TALLAHASSEE – Gov. Ron DeSantis on Monday said he’s waiting on the federal government to send COVID-19 treatments to re-establish sites for residents to combat the virus. He also blamed the federal government for a shortage of COVID-19 tests that has led to long lines at testing centers and runs on at-home testing kits as the omicron variant of the virus courses through the state.

“We will turn on additional sites as soon as the federal government gives us the supply,” DeSantis told reporters at a Fort Lauderdale hospital, adding that between 30,000 and 40,000 doses of monoclonal antibody treatments have been pledged. “It’s all locked and loaded; it’s just a matter of the federal government giving us more doses.”

DeSantis didn’t say when he expects the doses to arrive but said he’ll set up treatment sites in Miami-Dade, Broward and Palm Beach counties as well as a site in Central Florida “the next day.”

DeSantis criticized an earlier decision by President Joe Biden’s administration to withhold some monoclonal antibody doses to states because initial data in some studies show they aren’t as effective against the omicron variant as they are against the delta variant.

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Florida Surgeon General Joe Ladapo wrote to the Health and Human Services Department last week, noting the delta variant is still infecting residents. The agency later said it would continue to send the treatments, but they haven’t yet arrived.

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DeSantis also chided the Biden administration for what he called the testing “crunch” and said Ladapo will be putting out guidance on who should get tested that focuses on patients who would be more likely to suffer severe symptoms, such as the elderly and those with preexisting health conditions.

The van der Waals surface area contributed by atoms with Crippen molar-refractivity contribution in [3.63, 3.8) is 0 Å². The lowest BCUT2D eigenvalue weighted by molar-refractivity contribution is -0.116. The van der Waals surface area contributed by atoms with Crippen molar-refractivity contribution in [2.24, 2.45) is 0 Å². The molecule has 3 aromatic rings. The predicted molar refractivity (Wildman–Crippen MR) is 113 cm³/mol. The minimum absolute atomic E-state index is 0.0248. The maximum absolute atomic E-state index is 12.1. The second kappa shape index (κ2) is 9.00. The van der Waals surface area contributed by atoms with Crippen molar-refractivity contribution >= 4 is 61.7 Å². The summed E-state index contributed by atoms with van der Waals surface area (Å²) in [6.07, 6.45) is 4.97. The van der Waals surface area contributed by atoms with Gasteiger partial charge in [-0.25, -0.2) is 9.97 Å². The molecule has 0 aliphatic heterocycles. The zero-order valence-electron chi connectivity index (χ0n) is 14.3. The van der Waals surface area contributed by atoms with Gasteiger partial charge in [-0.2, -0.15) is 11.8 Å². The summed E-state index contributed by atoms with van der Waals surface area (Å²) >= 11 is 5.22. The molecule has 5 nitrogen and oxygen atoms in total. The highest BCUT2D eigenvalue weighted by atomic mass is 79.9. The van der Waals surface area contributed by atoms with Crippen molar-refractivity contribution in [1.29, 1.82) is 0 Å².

Ladapo said the guidance wouldn’t “restrict access to testing” but would seek to “unwind the testing psychology that our federal leadership has managed to unfortunately get most of the country in over the last two years.”

“We need to unwind this testing — planning and living one’s life around testing,” he added. “Without it we’re going to be stuck in this same cycle. It’s time for people to be living.”

DeSantis also addressed the criticism from Democrats last week that he wasn’t responding to the spread of the omicron variant and the shortages in testing quickly enough. His office noted he was spending time with his family over the Christmas period. DeSantis said he accompanied his wife, Casey, to a chemotherapy treatment for her breast cancer diagnosis.

“She’s there for a long time,” DeSantis said. “I mean I’m there most of the time, but it’s a draining thing. When she’s done with it, it’s not something that’s great to see. And so I just think a lot of people, particularly people that have gone through breast cancer treatments, the notion that that would be considered a vacation is offensive to a lot of those folks.”

DeSantis also defended his wife’s decision to attend a religious band concert on New Year’s Eve with him, saying she’s “committed to not being in the fetal position the whole time.” He shrugged off the criticism of his handling of the latest coronavirus variant.

“When you’re in a political arena, sometimes you’re fortunate in the enemies that you have because, you know, these are folks that are just not shooting straight right now.”

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